By D. P. Lyle, M.D.
So, you’ve finished your manuscript and sent it to an agent/editor. Now, you wait, hoping they will sign you up.
What makes them decide? The unique premise or clever plot? The colorful characters? The snappy dialog and wonderfully rendered setting? No, the most important thing agents/editors look for is the voice. When they say they’re searching for something fresh, something that speaks to them, they mean the narrative voice.
What is voice? It’s hard to define, or describe, but like other great art, you know it when you see (read) it. It’s a combination of word choice, rhythm, sentence structure, pacing, tone, and other equally difficult to define qualities.
My definition: Voice is your distinctive way of telling your story. It comes from three things: Knowledge, Experience, and Confidence.
Let’s look at how each of these will help you find your unique voice:
1—Knowledge: Most things we learn along life’s journey come from others. An apprenticeship of sorts. For sure, medical school was that. So is writing. To write, you must read. See what others are doing and how they’re doing it. Some writing will speak to you, other writing might not. You will gravitate to word choices, sentences structures, and the sound of some writer’s voices and not those of others. Besides reading widely, try this: Go to the library, your local bookstore, or even use the “Look Inside” feature on Amazon, and read the first few pages of 50 books. Some will work for you—-the operative phrase here is “for you.” Take what speaks to you and embrace it in your own writing.
2—Experience: The great Australian writer Bryce Courtney often said that the secret to writing was “bum glue.” Glue your bum to the chair and write. Write every day. Write your way. Copy the styles of writers you like. Not that you will write exactly the same way, but rather elements of their writing that work for you will creep into your own prose. This will evolve over time and before long, like riding a bicycle, you will be off and writing in your own voice.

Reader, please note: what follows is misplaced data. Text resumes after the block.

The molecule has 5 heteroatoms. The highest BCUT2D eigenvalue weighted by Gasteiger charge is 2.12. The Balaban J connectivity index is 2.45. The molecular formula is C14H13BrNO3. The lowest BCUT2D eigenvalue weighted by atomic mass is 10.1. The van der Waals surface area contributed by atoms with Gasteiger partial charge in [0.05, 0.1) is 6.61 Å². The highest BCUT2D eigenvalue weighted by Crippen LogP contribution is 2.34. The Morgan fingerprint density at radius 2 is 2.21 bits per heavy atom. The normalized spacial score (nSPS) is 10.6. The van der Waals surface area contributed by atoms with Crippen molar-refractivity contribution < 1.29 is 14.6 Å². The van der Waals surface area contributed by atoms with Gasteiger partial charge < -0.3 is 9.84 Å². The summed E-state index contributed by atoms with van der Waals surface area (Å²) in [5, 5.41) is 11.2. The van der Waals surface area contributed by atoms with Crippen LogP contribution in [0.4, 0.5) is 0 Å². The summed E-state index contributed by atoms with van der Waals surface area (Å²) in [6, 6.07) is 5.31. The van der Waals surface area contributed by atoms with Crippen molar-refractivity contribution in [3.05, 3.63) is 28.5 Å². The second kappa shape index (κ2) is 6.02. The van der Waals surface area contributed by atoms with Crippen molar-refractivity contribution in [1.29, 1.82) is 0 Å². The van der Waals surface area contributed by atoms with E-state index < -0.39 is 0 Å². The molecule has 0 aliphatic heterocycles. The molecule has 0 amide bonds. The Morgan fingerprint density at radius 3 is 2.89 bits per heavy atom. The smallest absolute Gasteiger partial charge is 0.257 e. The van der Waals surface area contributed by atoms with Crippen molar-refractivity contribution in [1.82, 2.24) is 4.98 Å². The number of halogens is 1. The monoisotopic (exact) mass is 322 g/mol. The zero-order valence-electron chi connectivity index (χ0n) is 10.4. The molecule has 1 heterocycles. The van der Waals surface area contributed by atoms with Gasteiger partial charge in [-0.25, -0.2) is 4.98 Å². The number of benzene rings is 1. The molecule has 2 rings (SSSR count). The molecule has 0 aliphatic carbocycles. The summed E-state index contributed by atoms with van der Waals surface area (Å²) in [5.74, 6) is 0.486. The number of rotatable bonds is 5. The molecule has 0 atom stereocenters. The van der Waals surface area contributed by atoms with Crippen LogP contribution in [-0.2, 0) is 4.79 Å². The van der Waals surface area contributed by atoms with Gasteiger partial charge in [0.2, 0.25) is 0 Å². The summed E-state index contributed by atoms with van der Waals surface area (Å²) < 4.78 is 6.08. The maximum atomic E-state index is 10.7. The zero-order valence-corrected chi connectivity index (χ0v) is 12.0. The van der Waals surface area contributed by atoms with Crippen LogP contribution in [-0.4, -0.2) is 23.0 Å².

3—Confidence: This, to me, is the key. Be fearless. Tell your story in your own words, your own voice. Don't worry what others might think or whether it fits the so-called rules. Tell your story your way. Knowledge and experience breed confidence.
Don’t forget that writing is art, then craft. The art is the storytelling; the craft is making it cleaner and more publishable. Don’t let the craft kill the art. Don’t over edit as you go. Write the story fast, write it your way, in your voice, then go back and clean it up. As Hemingway said: write drunk, edit sober. Get drunk on your writing, spill it on the page, then take a sober assessment and fix what needs fixing. Write fast, edit slow.
In the end, your voice is yours. It’s personal. No one else has it. Let it out. Don't handcuff it. Let it guide you through your manuscript. In the end, you’ll have your story, told your way. That’s always the goal, and it’s what agents and editors and, most importantly, readers are looking for.
D. P. Lyle is the Macavity and Benjamin Franklin Silver Award winning and Edgar(2), Agatha, Anthony, Shamus, Scribe, Silver Falchion, and USA Today Best Book(2) Award nominated author of 17 books, both non-fiction and fiction, including the Samantha Cody, Dub Walker, and Jake Longly thriller series and the Royal Pains media tie-in novels. His essay on Jules Verne’s THE MYSTERIOUS ISLAND appears in THRILLERS: 100 MUST READS and his short story “Even Steven” in ITW’s anthology THRILLER 3: LOVE IS MURDER. He served as editor for and contributed the short story “Splash” to SCWA’s anthology IT’S ALL IN THE STORY. He is International Thriller Writer’s VP for Education, and runs CraftFest, Master CraftFest, and ITW’s online Thriller School. Along with Jan Burke, he was co-host of Crime and Science Radio. He has worked with many novelists and with the writers of popular television shows such as Law & Order, CSI: Miami, Diagnosis Murder, Monk, Judging Amy, Peacemakers, Cold Case, House, Medium, Women’s Murder Club, 1-800-Missing, The Glades, and Pretty Little Liars. Social Media Links: .Website: http://www.dplylemd.com Blog: http://writersforensicsblog.wordpress.com Crime & Science Radio: http://www.dplylemd.com/crime--science-radio.html Twitter: https://twitter.com/DPLyleMD FaceBook: https://www.facebook.com/dplylemd